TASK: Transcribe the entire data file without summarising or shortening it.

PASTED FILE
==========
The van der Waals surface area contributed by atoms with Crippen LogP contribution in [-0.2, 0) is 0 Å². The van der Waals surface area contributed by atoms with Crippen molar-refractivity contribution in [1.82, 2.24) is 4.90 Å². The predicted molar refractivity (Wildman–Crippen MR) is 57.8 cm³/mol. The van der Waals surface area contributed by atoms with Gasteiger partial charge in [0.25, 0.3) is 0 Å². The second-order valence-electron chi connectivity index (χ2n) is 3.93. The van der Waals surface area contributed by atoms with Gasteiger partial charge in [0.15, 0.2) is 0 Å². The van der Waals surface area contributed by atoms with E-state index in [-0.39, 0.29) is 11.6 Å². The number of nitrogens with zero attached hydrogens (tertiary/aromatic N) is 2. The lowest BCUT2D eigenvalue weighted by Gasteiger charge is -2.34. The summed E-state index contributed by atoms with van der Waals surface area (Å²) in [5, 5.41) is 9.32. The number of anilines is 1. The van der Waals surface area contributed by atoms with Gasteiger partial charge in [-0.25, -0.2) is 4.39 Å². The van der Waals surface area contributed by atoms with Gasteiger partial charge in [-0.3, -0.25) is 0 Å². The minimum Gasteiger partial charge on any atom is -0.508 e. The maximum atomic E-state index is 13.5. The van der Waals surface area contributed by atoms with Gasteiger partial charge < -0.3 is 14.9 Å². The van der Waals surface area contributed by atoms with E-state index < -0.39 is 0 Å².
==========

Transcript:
The van der Waals surface area contributed by atoms with Crippen LogP contribution in [-0.2, 0) is 0 Å². The van der Waals surface area contributed by atoms with Crippen molar-refractivity contribution in [1.82, 2.24) is 4.90 Å². The predicted molar refractivity (Wildman–Crippen MR) is 57.8 cm³/mol. The van der Waals surface area contributed by atoms with Gasteiger partial charge in [0.25, 0.3) is 0 Å². The second-order valence-electron chi connectivity index (χ2n) is 3.93. The van der Waals surface area contributed by atoms with Gasteiger partial charge in [0.15, 0.2) is 0 Å². The van der Waals surface area contributed by atoms with E-state index in [-0.39, 0.29) is 11.6 Å². The number of nitrogens with zero attached hydrogens (tertiary/aromatic N) is 2. The lowest BCUT2D eigenvalue weighted by Gasteiger charge is -2.34. The summed E-state index contributed by atoms with van der Waals surface area (Å²) in [5, 5.41) is 9.32. The number of anilines is 1. The van der Waals surface area contributed by atoms with Gasteiger partial charge in [-0.25, -0.2) is 4.39 Å². The van der Waals surface area contributed by atoms with Gasteiger partial charge in [-0.3, -0.25) is 0 Å². The minimum Gasteiger partial charge on any atom is -0.508 e. The maximum atomic E-state index is 13.5. The van der Waals surface area contributed by atoms with Gasteiger partial charge < -0.3 is 14.9 Å². The van der Waals surface area contributed by atoms with E-state index < -0.39 is 0 Å².